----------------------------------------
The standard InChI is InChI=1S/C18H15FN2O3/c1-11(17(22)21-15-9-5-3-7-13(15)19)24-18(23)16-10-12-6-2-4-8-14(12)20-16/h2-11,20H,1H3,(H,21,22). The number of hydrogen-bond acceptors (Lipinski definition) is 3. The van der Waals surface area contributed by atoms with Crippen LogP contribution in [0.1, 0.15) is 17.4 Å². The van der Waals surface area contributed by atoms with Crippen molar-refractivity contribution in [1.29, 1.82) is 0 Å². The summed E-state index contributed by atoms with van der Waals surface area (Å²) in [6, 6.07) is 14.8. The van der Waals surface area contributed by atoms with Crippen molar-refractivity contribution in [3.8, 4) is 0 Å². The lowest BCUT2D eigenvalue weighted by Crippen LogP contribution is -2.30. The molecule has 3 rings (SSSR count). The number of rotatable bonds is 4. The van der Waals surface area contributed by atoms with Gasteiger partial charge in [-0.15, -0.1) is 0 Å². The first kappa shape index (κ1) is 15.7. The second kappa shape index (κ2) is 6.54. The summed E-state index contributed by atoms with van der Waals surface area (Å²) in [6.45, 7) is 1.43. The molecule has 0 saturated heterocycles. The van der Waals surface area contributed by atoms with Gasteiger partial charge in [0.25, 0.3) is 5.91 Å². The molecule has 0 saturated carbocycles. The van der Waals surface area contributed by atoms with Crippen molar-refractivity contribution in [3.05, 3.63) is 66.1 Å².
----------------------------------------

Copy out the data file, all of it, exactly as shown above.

The standard InChI is InChI=1S/C18H15FN2O3/c1-11(17(22)21-15-9-5-3-7-13(15)19)24-18(23)16-10-12-6-2-4-8-14(12)20-16/h2-11,20H,1H3,(H,21,22). The number of hydrogen-bond acceptors (Lipinski definition) is 3. The van der Waals surface area contributed by atoms with Crippen LogP contribution in [0.1, 0.15) is 17.4 Å². The van der Waals surface area contributed by atoms with Crippen molar-refractivity contribution in [1.29, 1.82) is 0 Å². The summed E-state index contributed by atoms with van der Waals surface area (Å²) in [6, 6.07) is 14.8. The van der Waals surface area contributed by atoms with Crippen molar-refractivity contribution in [3.8, 4) is 0 Å². The lowest BCUT2D eigenvalue weighted by Crippen LogP contribution is -2.30. The molecule has 3 rings (SSSR count). The number of rotatable bonds is 4. The van der Waals surface area contributed by atoms with Gasteiger partial charge in [-0.15, -0.1) is 0 Å². The first kappa shape index (κ1) is 15.7. The second kappa shape index (κ2) is 6.54. The summed E-state index contributed by atoms with van der Waals surface area (Å²) in [6.45, 7) is 1.43. The molecule has 0 saturated heterocycles. The van der Waals surface area contributed by atoms with Gasteiger partial charge in [0.25, 0.3) is 5.91 Å². The molecule has 0 saturated carbocycles. The van der Waals surface area contributed by atoms with Crippen molar-refractivity contribution in [3.05, 3.63) is 66.1 Å².